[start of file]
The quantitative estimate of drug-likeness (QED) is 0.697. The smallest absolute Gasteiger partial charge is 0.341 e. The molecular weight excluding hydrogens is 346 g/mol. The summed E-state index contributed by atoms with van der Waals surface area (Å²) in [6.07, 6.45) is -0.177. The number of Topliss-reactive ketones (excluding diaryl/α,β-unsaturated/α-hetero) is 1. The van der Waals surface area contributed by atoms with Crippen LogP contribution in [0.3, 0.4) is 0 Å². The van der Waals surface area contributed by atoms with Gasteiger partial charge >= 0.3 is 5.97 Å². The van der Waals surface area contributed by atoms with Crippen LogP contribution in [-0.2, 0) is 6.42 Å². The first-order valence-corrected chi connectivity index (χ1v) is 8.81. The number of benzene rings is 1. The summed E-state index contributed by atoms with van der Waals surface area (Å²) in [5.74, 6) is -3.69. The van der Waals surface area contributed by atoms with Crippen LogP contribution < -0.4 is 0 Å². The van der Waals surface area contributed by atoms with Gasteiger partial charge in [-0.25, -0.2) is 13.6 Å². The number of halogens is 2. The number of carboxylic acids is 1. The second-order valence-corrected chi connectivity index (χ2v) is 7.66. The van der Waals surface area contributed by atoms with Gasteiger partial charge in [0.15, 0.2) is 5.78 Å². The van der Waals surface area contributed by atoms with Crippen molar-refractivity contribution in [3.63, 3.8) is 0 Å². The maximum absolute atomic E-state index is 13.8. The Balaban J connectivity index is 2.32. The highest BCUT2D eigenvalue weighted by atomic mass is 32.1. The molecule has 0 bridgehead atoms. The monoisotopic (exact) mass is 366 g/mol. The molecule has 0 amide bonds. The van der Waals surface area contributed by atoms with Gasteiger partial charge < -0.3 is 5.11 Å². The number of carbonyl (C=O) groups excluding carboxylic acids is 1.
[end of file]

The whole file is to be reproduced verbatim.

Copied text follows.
The quantitative estimate of drug-likeness (QED) is 0.697. The smallest absolute Gasteiger partial charge is 0.341 e. The molecular weight excluding hydrogens is 346 g/mol. The summed E-state index contributed by atoms with van der Waals surface area (Å²) in [6.07, 6.45) is -0.177. The number of Topliss-reactive ketones (excluding diaryl/α,β-unsaturated/α-hetero) is 1. The van der Waals surface area contributed by atoms with Crippen LogP contribution in [0.3, 0.4) is 0 Å². The van der Waals surface area contributed by atoms with Gasteiger partial charge >= 0.3 is 5.97 Å². The van der Waals surface area contributed by atoms with Crippen LogP contribution in [-0.2, 0) is 6.42 Å². The first-order valence-corrected chi connectivity index (χ1v) is 8.81. The number of benzene rings is 1. The summed E-state index contributed by atoms with van der Waals surface area (Å²) in [5.74, 6) is -3.69. The van der Waals surface area contributed by atoms with Crippen LogP contribution < -0.4 is 0 Å². The van der Waals surface area contributed by atoms with Gasteiger partial charge in [-0.25, -0.2) is 13.6 Å². The number of halogens is 2. The number of carboxylic acids is 1. The second-order valence-corrected chi connectivity index (χ2v) is 7.66. The van der Waals surface area contributed by atoms with Gasteiger partial charge in [0.15, 0.2) is 5.78 Å². The van der Waals surface area contributed by atoms with Crippen molar-refractivity contribution in [3.63, 3.8) is 0 Å². The maximum absolute atomic E-state index is 13.8. The Balaban J connectivity index is 2.32. The highest BCUT2D eigenvalue weighted by atomic mass is 32.1. The molecule has 0 bridgehead atoms. The monoisotopic (exact) mass is 366 g/mol. The molecule has 0 amide bonds. The van der Waals surface area contributed by atoms with Gasteiger partial charge < -0.3 is 5.11 Å². The number of carbonyl (C=O) groups excluding carboxylic acids is 1.